By J. Chess
Identifying the Last Victim
The final identified victim from the devastating wildfire that engulfed the historic Lahaina town in Maui in August is Lydia Coloma, a 70-year-old woman. She and several of her family members, including her husband, sister, brother-in-law, niece, and nephew, tragically lost their lives in the fire.
Lydia hailed from the Ilocos Sur province in the Philippines. Her sister-in-law, Tina Acosta, based in Honolulu, expressed relief over the identification, although she admitted to not knowing why it took so long. “We were waiting,” she said.
The Identification Process
Identifying the victims from this horrific wildfire, the deadliest in the U.S. in over a century, has been a challenging and lengthy process. Forensic experts and cadaver dogs have had to painstakingly sift through the ash, searching for bodies that may have been cremated. Meanwhile, authorities have also been collecting DNA samples from the victims’ family members to aid in the identification.
In fact, it was the DNA testing that allowed officials to revise the death toll downward from 115 to at least 97 in September. The death toll subsequently rose slightly as some victims succumbed to their injuries or as additional remains were discovered.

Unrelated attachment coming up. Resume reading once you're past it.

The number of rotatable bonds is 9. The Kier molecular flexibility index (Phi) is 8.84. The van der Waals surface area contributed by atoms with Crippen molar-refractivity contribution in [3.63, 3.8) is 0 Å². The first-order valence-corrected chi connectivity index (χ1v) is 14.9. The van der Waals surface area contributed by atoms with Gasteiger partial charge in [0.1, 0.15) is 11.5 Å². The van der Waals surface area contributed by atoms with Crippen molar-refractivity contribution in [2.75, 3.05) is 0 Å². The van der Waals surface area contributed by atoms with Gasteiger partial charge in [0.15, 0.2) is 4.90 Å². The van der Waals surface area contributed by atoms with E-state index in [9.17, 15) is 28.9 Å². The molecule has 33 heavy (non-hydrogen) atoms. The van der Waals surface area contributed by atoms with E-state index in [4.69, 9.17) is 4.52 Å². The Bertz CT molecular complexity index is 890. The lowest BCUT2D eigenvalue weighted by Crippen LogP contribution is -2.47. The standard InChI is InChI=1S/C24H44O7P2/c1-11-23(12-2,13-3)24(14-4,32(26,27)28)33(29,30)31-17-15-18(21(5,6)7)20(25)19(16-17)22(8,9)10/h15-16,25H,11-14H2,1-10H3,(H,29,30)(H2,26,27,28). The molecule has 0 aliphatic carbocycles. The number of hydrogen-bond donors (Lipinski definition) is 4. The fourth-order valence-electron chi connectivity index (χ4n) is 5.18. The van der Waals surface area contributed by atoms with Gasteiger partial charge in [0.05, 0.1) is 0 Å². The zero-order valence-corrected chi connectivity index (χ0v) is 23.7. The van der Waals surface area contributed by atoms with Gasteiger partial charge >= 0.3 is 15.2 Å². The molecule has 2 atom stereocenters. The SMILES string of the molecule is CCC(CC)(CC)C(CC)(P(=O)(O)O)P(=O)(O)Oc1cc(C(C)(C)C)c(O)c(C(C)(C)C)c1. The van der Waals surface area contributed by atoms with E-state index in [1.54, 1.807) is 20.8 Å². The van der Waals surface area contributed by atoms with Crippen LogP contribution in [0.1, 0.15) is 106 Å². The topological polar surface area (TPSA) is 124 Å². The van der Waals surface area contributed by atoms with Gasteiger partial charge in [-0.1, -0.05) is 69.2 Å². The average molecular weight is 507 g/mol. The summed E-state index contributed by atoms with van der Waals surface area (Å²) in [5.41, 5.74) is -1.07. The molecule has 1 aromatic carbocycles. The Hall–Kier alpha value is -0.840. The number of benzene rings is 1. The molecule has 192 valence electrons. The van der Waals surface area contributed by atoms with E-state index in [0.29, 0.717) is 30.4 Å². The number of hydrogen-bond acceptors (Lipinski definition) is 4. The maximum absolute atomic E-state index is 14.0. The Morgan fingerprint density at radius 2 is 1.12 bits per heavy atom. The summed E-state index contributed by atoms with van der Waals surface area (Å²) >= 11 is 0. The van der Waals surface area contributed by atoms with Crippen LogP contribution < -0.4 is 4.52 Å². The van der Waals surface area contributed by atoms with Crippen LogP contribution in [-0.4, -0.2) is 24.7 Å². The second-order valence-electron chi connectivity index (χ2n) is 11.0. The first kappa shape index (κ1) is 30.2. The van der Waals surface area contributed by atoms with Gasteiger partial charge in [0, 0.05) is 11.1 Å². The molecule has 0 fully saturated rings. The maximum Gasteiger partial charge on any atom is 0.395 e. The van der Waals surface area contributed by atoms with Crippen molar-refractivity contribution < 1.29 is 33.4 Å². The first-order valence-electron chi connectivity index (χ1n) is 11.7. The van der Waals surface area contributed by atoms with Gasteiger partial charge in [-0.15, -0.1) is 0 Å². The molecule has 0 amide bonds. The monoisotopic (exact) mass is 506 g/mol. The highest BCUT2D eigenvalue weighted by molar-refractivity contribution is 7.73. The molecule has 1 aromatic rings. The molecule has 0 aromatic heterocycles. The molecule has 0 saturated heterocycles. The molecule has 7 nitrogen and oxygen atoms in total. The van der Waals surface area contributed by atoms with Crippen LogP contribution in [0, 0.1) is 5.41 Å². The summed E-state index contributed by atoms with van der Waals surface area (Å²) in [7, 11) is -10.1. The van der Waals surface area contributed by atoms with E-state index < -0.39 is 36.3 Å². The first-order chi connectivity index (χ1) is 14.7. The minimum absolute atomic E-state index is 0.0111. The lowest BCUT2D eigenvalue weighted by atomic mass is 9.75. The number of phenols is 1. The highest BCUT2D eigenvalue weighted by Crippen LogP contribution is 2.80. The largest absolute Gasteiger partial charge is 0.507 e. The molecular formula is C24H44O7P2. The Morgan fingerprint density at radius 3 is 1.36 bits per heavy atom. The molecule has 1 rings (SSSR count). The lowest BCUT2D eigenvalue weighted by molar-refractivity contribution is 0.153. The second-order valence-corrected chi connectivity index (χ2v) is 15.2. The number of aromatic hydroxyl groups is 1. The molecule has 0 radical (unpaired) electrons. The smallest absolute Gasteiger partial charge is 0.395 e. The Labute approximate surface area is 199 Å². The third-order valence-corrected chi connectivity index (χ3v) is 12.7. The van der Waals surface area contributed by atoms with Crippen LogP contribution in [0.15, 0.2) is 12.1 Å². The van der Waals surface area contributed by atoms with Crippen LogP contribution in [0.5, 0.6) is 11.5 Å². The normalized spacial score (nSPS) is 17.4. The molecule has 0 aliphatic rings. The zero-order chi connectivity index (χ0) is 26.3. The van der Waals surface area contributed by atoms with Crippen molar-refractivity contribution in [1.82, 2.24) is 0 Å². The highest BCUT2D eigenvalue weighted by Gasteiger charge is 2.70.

The Aftermath of the Fire
The wildfire left a deep scar on Maui, and more broadly on Hawaii. Some residents found themselves trapped in their cars, while others had to take the drastic measure of jumping into the ocean or attempting to run to safety. The blaze destroyed over 2,000 buildings, most of them homes, and caused an estimated $5.5 billion in damage.
The Investigation and Recovery
The cause of the fire remains under investigation. Early reports suggest downed power lines may have ignited dry, invasive grasses, sparking the fire.
As the town recovers, authorities have begun clearing debris from residential lots and have reopened the burn zone to residents and homeowners who lost their properties. The waste is being wrapped in thick industrial plastic before the Army Corps of Engineers transports it to a temporary debris storage site south of Lahaina.
Impact on the Community
Nearly half a year after the disaster, around 5,000 displaced residents are still living in hotels or other short-term accommodations around Maui. The tragedy has highlighted the need for zoning and other changes to prevent housing costs in Lahaina, already a costly place to live, from becoming prohibitively expensive for many after the rebuilding process.
As the community continues to heal and rebuild, the memory of Lydia Coloma and the 99 other known victims will remain a poignant reminder of the tragedy and resilience of Lahaina..